You’ve probably heard the news: Instagram is in the process of removing like counts from posts in the Instagram feed).
At first blush, this might appear to be a massive change. They’re removing one of the most recognizable elements of social proof that’s ever existed. Likes are the way that we measure the world’s most popular posts, they’re a core element to engagement metrics, and they’re the easiest way to react to the people we follow.
It is a bold move, to be sure.
But it is an understandable one.
For I believe social media has already shifted away from the Like as the primary social currency. Yes, the era is of the like is ending, hastened by Instagram’s decision.
But the new era is already here.
And it will be defined by attention.
Keep reading to hear more about how user behaviors have changed and what marketers can do to adapt to the new environment of engagement and attention on social media. We’d love to hear your thoughts, too!
The New State of Social Media Engagement
How “liking” has evolved on social media
The “like” used to be very strong social currency.
We used it to measure popularity for, say, the top tweet of all-time or the number one Instagram post.
We used it to measure the popularity of our own stuff, too, lumping likes together with comments and shares and clicks to form an overall engagement number. Influencers certainly put the like to good use, making it a key part to the appeal of their impact and scope. The more likes, you would assume, the more interest.
But it’s also possible that the like was never really the right solution from the start.
The core challenge with liking is that everyone uses it in a different way.
The like button has acquired a panoply of meanings in the social realm. It can be used variously to mean yes, I agree, I hear you, sure, why not, I guess. It can be used as a bookmark. And that’s just scratching the surface; there are a whole bunch of other reasons, personal and political, why we might be giving you a heart or a thumbs-up.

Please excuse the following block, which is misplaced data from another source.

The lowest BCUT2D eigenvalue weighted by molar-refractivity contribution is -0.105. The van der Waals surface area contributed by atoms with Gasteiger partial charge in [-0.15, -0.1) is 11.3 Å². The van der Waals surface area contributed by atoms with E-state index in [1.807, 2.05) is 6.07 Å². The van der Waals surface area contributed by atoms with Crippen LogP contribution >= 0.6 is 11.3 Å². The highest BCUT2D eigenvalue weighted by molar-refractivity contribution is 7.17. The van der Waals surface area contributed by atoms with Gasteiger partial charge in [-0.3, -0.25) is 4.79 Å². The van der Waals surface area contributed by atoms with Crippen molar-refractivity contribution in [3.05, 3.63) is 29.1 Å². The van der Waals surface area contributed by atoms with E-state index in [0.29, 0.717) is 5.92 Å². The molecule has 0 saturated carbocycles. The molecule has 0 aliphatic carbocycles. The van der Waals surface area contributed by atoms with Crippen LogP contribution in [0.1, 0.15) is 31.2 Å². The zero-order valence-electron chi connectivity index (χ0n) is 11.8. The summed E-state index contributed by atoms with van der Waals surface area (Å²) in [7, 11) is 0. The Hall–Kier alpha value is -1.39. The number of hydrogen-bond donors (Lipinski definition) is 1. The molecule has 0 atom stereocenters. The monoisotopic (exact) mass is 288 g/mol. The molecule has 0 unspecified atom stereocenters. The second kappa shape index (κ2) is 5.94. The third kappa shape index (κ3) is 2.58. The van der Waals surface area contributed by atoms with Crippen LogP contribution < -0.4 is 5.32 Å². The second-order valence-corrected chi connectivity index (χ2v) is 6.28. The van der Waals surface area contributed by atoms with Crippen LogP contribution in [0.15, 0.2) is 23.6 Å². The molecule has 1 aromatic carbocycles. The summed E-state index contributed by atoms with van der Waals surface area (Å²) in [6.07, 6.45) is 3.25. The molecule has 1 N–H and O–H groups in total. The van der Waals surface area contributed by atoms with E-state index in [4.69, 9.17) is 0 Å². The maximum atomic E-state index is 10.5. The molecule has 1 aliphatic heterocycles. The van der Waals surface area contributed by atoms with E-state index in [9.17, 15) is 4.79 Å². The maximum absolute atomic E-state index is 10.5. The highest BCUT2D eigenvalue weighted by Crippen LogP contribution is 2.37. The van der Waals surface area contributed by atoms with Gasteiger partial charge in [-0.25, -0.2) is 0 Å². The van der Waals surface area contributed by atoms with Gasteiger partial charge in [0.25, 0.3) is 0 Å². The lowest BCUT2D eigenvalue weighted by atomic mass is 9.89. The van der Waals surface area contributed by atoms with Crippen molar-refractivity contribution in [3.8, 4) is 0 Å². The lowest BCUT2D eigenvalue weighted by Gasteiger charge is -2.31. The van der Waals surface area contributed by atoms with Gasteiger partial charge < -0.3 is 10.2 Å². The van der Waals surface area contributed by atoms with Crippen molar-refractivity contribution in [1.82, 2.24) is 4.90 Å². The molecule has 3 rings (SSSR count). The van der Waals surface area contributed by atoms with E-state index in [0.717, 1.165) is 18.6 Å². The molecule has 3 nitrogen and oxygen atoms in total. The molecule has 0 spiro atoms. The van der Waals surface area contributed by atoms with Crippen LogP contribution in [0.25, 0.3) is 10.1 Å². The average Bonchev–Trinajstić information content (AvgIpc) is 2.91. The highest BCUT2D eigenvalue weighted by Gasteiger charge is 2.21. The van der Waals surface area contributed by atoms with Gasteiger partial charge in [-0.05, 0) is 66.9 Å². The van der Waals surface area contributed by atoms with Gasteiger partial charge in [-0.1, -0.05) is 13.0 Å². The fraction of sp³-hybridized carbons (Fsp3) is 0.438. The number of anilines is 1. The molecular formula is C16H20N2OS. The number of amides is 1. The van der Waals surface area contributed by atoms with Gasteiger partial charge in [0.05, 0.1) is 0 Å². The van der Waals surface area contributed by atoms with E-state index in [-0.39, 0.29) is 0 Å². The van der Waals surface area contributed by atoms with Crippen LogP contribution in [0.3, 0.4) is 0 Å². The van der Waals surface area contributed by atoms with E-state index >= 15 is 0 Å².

To recap Chris’s list, a like can mean:
- “Yes, I agree”
- “I hear you”
- “Sure, why not”
- “I guess”
- And many, many more
I’ve personally used the like to say “This is great” and “kthanksbye” and so many other random reactions. I’ve used it as a read-it-later reminder. I’ve even used it as a mechanic in automation recipes, sending liked posts to spreadsheets.
Likes have been co-opted by communities to mean different things in different contexts. For the most part this is healthy and normal. However, in some cases — for instance, when like-chasing affects mental well-being and self-worth — likes can be dangerous.
The New Engagement Metric: Attention
But moreso , likes have diminished in importance because our behaviors have changed.
We no longer need likes to signal that we are into someone’s content.
We have so many ways to signal engagement now:
- Old standards: reshare, comment, click
- Referral traffic that can be tracked throughout the customer journey
- Shopping on Instagram, Pinterest, and other social sites
- Following the brand
- Deep-diving a feed
- Checking out profiles and stories